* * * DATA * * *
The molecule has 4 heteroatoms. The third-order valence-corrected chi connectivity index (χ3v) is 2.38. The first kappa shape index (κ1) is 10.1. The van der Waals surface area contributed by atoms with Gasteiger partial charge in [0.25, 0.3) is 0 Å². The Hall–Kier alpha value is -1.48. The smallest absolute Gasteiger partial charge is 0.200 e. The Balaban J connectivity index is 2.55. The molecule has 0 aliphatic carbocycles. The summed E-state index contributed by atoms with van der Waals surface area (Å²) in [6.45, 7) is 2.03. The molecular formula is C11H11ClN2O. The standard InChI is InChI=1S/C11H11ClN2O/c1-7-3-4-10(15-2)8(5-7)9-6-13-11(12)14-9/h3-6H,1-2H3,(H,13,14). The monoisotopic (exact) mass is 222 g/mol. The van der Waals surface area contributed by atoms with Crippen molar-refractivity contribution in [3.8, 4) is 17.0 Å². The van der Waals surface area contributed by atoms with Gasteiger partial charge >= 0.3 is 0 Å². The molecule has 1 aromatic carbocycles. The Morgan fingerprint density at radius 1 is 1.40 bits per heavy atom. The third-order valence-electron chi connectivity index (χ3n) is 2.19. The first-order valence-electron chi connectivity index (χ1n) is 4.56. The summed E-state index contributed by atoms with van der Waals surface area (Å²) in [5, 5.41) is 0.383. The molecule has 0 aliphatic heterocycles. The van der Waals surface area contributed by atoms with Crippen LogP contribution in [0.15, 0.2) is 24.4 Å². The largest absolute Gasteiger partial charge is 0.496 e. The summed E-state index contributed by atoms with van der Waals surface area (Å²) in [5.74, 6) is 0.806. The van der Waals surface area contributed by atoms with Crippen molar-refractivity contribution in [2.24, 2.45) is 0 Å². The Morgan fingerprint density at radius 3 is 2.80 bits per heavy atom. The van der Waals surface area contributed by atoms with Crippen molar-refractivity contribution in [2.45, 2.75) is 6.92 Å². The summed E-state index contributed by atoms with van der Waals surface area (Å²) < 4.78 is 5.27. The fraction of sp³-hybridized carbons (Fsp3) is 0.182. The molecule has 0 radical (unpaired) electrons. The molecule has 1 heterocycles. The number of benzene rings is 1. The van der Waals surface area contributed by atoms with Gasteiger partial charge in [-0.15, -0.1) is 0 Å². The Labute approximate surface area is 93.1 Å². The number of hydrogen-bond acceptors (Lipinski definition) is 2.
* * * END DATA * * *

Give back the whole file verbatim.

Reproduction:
The molecule has 4 heteroatoms. The third-order valence-corrected chi connectivity index (χ3v) is 2.38. The first kappa shape index (κ1) is 10.1. The van der Waals surface area contributed by atoms with Gasteiger partial charge in [0.25, 0.3) is 0 Å². The Hall–Kier alpha value is -1.48. The smallest absolute Gasteiger partial charge is 0.200 e. The Balaban J connectivity index is 2.55. The molecule has 0 aliphatic carbocycles. The summed E-state index contributed by atoms with van der Waals surface area (Å²) in [6.45, 7) is 2.03. The molecular formula is C11H11ClN2O. The standard InChI is InChI=1S/C11H11ClN2O/c1-7-3-4-10(15-2)8(5-7)9-6-13-11(12)14-9/h3-6H,1-2H3,(H,13,14). The monoisotopic (exact) mass is 222 g/mol. The van der Waals surface area contributed by atoms with Crippen molar-refractivity contribution in [3.8, 4) is 17.0 Å². The van der Waals surface area contributed by atoms with Gasteiger partial charge >= 0.3 is 0 Å². The molecule has 1 aromatic carbocycles. The Morgan fingerprint density at radius 1 is 1.40 bits per heavy atom. The third-order valence-electron chi connectivity index (χ3n) is 2.19. The first-order valence-electron chi connectivity index (χ1n) is 4.56. The summed E-state index contributed by atoms with van der Waals surface area (Å²) in [5, 5.41) is 0.383. The molecule has 0 aliphatic heterocycles. The van der Waals surface area contributed by atoms with Crippen LogP contribution in [0.15, 0.2) is 24.4 Å². The largest absolute Gasteiger partial charge is 0.496 e. The summed E-state index contributed by atoms with van der Waals surface area (Å²) in [5.74, 6) is 0.806. The van der Waals surface area contributed by atoms with Crippen molar-refractivity contribution in [2.24, 2.45) is 0 Å². The Morgan fingerprint density at radius 3 is 2.80 bits per heavy atom. The van der Waals surface area contributed by atoms with Crippen molar-refractivity contribution in [2.45, 2.75) is 6.92 Å². The summed E-state index contributed by atoms with van der Waals surface area (Å²) < 4.78 is 5.27. The fraction of sp³-hybridized carbons (Fsp3) is 0.182. The molecule has 0 radical (unpaired) electrons. The molecule has 1 heterocycles. The number of benzene rings is 1. The van der Waals surface area contributed by atoms with Gasteiger partial charge in [-0.15, -0.1) is 0 Å². The Labute approximate surface area is 93.1 Å². The number of hydrogen-bond acceptors (Lipinski definition) is 2.